In conclusion, angina is a common heart condition that causes chest pain or discomfort due to reduced blood flow to the heart muscle. It is typically caused by a blockage or narrowing of the coronary arteries, which can be due to a buildup of plaque or other underlying medical conditions. Treatment options for angina may include lifestyle changes, medications, or procedures to improve blood flow to the heart muscle. While angina may not always be preventable, adopting a healthy lifestyle, managing underlying medical conditions, and reducing stress levels can help reduce the risk of developing the disease or experiencing symptoms. If you are experiencing symptoms of angina, it is vital to seek medical attention to receive an accurate diagnosis and appropriate treatment.

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other anti-anginals

When first-line therapies for angina, such as beta blockers, calcium channel blockers, and nitrates, prove inadequate or are not well-tolerated, second-line therapies may be considered.
Perhexiline is a unique medication that enhances the heart's ability to utilize fatty acids for energy, reducing its reliance on oxygen and lowering oxygen demand. This action helps improve blood flow and alleviates chest pain in some patients with refractory angina.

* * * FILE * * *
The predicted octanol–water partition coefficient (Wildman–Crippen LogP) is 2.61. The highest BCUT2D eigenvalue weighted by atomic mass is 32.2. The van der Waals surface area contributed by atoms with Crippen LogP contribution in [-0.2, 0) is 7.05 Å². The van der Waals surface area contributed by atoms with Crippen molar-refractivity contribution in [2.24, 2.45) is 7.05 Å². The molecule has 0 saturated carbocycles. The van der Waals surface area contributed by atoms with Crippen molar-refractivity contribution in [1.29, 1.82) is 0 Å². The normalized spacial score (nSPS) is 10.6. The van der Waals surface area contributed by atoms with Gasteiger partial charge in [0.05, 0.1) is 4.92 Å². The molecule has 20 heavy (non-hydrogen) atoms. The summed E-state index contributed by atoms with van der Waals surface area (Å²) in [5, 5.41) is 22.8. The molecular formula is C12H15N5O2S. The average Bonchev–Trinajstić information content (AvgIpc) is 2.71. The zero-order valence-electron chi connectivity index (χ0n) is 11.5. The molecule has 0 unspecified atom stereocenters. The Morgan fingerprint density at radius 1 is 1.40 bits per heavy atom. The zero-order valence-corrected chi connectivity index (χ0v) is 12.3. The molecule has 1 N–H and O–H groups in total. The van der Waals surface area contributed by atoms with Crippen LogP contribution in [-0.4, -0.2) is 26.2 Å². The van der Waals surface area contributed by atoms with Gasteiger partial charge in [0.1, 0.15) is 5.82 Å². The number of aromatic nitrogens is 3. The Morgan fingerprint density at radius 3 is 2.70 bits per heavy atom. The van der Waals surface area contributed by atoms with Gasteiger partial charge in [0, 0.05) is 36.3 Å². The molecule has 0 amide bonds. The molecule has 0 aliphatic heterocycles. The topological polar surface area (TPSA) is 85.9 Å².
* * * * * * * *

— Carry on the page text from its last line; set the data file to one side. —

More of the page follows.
Nicorandil is another second-line option with a dual mechanism of action. It opens potassium channels in smooth muscle cells, causing vasodilation and enhancing coronary blood flow. Additionally, nicorandil also stimulates nitric oxide release, further dilating blood vessels and reducing heart workload.
Trimetazidine is an anti-ischemic agent that improves cardiac efficiency by enhancing glucose metabolism and shifting the heart's energy production to a more oxygen-efficient process. As second-line therapies, these medications offer alternative approaches for managing angina in individuals who do not respond adequately to first-line treatments or those experiencing side effects from other medications.

lipid lowering therapies

Lipid-lowering therapies play a critical role in managing coronary artery disease (CAD), a condition characterized by the narrowing of blood vessels that supply the heart. Among the most commonly discussed and debated classes of medications are statins, which effectively reduce cholesterol levels and are widely prescribed to lower the risk of cardiovascular events. Alongside statins, other medications like ezetimibe, fibrates, and niacin are also utilized to target specific aspects of lipid metabolism, such as cholesterol absorption, triglyceride levels, and raising high-density lipoprotein (HDL) cholesterol. Additionally, the introduction of medications that inhibit PCSK9, an enzyme involved in cholesterol metabolism, has provided a promising new approach to further lower LDL cholesterol levels. These PCSK9 inhibitors, such as Repatha (evolocumab), have shown significant efficacy in reducing LDL cholesterol levels in patients with CAD, especially for those who may not respond well to traditional therapies.